How I Loved/Hated Floating in a Dark Pod Filled With Salt Water

Float pod at Flotation Philly

Float pod at Flotation Philly

I am not the kind of person who likes to get wet. I’ve said it before: Water sports are not my thing; I hate showering (but don’t worry, I still do it); and I am not the most advanced swimmer. So, what urged me to call Russ Stewart, owner of Fishtown’s Flotation Philly, and tell him that I really, really wanted to try floating — where you float in a pod or tank filled with salt water for anywhere between 45 and 90 minutes in order to relax or recover from a brutal workout (Hey, marathoners!) — is honestly beyond me. But this past Thursday, that’s exactly where I found myself — and surprisingly, I kind of loved it. But I also kind of hated it, too. Read more »

The Checkup: Why You Cry When You’re Happy, Explained (Finally!) 

• A few years ago, my best friend got married in her parents’ living room and I videotaped the entire thing. But it wasn’t really worth videotaping, because all you can hear is loud, sobbing sounds … coming from me. I swear, they were happy sobs, but still, it is not cute. And for years, I have wondered: Why the heck couldn’t I control my tear ducts?!? So I am oh-so-grateful to have that episode explained to me by the lovely folks over at Science of Us. If you, too, are a happy cryer, click through to learn why. [Science of Us] Read more »

How to Make Friends As an Adult (Without Feeling Like a Weirdo)

A friend and I regularly play a game, where I read a Tinder profile aloud and she has to decide whether to swipe right or left (so say “yes” or “no” to that person) based solely on the person’s condensed-into-90-ish-characters personality. It gives me a glimpse into the world of online dating — a land, having met my boyfriend before the age of Tinder, where I have never ventured — and makes online dating slightly more fun and less miserable for her. Slightly.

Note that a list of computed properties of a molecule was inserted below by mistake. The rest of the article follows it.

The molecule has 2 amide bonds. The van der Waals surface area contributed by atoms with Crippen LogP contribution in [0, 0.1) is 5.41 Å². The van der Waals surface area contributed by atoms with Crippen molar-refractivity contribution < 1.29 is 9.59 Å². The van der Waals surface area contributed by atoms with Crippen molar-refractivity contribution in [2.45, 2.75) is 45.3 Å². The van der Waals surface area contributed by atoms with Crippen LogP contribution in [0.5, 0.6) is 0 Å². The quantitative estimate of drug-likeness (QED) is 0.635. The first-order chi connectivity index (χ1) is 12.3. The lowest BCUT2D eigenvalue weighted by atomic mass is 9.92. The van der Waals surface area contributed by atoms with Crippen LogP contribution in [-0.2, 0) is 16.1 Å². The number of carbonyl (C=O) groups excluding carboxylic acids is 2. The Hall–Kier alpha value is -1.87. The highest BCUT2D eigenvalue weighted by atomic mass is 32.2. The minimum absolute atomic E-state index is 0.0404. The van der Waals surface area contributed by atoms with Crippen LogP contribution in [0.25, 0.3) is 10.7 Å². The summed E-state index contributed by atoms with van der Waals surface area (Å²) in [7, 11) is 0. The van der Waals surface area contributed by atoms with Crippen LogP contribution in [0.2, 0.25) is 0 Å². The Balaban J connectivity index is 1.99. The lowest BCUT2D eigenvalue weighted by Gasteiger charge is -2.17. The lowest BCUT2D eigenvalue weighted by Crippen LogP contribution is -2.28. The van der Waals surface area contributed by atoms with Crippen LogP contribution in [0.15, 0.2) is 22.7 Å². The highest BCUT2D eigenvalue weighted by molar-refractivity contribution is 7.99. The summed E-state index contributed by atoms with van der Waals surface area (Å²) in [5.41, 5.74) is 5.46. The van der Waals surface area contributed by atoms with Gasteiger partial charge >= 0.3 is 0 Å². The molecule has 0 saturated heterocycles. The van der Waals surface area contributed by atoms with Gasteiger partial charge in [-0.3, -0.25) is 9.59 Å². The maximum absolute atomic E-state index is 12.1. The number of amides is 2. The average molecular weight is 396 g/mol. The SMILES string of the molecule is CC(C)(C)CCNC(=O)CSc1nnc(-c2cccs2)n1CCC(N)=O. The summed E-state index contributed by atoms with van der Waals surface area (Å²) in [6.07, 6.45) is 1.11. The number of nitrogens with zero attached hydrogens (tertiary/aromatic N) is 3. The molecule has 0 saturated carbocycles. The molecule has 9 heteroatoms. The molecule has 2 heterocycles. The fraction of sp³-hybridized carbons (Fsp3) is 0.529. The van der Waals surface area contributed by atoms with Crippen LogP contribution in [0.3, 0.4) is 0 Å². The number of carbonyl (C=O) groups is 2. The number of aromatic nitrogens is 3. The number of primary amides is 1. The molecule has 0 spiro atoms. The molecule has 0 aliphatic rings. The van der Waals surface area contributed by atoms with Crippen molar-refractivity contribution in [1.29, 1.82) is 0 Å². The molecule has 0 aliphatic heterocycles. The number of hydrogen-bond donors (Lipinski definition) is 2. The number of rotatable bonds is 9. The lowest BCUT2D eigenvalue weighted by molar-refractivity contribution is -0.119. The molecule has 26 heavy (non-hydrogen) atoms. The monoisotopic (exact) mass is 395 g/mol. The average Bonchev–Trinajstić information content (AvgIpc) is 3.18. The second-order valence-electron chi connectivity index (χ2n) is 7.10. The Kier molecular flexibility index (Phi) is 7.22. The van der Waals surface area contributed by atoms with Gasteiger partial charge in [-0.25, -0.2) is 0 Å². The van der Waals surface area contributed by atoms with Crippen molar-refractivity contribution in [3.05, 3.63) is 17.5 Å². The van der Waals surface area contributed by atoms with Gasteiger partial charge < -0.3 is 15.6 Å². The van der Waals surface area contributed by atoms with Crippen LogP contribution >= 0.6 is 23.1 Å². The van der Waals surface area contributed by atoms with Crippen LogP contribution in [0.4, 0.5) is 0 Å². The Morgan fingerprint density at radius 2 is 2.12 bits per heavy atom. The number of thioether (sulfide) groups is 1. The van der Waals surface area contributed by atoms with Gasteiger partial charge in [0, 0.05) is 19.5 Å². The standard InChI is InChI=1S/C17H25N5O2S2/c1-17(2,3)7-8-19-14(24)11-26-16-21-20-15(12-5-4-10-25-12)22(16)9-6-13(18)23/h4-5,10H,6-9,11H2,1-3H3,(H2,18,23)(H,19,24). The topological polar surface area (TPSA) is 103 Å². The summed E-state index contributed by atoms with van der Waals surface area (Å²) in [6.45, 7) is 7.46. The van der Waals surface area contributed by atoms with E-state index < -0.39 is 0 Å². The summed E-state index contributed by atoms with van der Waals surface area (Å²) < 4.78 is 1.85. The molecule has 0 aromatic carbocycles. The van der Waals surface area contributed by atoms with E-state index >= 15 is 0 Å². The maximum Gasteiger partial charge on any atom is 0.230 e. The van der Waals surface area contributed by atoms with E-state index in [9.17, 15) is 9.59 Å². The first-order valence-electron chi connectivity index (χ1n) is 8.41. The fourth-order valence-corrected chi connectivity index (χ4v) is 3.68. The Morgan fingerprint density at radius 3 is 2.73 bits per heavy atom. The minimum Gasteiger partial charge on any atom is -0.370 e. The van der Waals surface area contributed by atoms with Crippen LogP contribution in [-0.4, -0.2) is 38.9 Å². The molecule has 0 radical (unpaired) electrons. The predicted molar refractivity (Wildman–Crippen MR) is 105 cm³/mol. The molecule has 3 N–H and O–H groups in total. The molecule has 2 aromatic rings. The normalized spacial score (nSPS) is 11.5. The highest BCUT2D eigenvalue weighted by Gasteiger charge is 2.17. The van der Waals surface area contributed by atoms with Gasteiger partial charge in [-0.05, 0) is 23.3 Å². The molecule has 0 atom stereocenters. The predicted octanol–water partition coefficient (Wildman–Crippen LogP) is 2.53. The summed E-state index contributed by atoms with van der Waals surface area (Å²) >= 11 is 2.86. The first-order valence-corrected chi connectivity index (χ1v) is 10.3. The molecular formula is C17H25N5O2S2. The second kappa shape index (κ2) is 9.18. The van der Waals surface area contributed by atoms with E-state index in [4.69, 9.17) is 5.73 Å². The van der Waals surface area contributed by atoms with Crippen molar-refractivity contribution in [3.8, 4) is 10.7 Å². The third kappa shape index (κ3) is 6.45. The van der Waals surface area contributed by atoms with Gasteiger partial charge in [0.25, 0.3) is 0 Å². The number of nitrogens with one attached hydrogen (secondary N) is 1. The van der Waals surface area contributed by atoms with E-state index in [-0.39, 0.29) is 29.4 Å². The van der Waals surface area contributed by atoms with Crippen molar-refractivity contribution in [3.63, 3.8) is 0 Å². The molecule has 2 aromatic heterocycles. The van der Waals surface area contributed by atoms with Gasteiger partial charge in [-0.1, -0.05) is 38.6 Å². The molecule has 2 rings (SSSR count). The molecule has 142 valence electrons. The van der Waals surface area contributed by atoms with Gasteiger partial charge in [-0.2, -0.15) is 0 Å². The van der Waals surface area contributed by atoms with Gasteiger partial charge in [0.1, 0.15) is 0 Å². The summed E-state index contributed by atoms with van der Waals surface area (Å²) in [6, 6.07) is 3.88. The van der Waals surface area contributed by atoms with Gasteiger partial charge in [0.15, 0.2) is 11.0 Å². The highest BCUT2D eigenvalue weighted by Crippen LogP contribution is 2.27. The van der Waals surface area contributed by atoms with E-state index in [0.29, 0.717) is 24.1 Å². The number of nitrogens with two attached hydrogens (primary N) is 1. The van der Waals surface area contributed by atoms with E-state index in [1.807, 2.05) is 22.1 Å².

As anyone who has ever braved the new world that is Tinder knows, Tinder profiles can get weird. I won’t even get into the story about the one where the guy used, and I quote, “I’m really good at helping people pick out Halloween costumes,” as a pick-up line. But the weirdest Tinder profiles, in my opinion, aren’t the ones like that or the ones where the person aggressively lists off hobbies with periods in between — “Lifting. Gardening. Craft Beer. My Dog.” and so on; the weirdest Tinder profiles are the ones that say anything along the lines of “Just looking for friends.” Like, don’t you know you’re in the wrong place? Read more »

The Serious Dangers of Being Rude

I watch a lot of Grey’s Anatomy. Honestly, it’s embarrassing. So when I read the piece “Rudeness in Medical Settings Could Kill Patients” on Science of Us earlier this week, my first thought was, Wow, I wonder how anyone at Seattle Grace Hospital survived. After all, the premise of the show is essentially people sleeping with each other, then being rude to each other later in the operating room.

What struck me about the piece most, though, wasn’t the Grey’s Anatomy inaccuracies it brought to mind, but how the discussion could easily apply to everyday life, outside of a medical setting. The Science of Us piece talks about a recent study, published in Pediatrics, which found that a simple rude comment from a third-party doctor took a huge toll on the performance of doctors and nurses in a simulated life-or-death situation. And by huge, I mean the teams’ abilities to properly diagnose the condition were impacted by 52 percent, compared with teams working in rude-comment-free environments, and how well they treated the condition was impacted by 43 percent. As the study’s author, Amir Erez, points out, these differences in treating the patient could have been fatal, were it a real-life situation. Read more »

Lawsuit: PA Denying Timely Treatment and Trial for Mentally Ill Defendants


In July of 2014, a homeless, schizophrenic man smuggled three Peppermint Patty candies from a Philadelphia-area dollar store. Criminally charged with retail theft and deemed “incompetent to stand trial” by the city’s court system, J.H. was sent to Norristown State Hospital to undergo “competency restoration treatment” — care that would, at best, render him ready to take the stand.

But J.H. never made it to treatment. He’s still waiting in county jail – without access to medication or therapy – where he’s been for over 11 months. And given the messy current state of Pennsylvania’s mental health system, it’s likely he’ll be there for a while longer.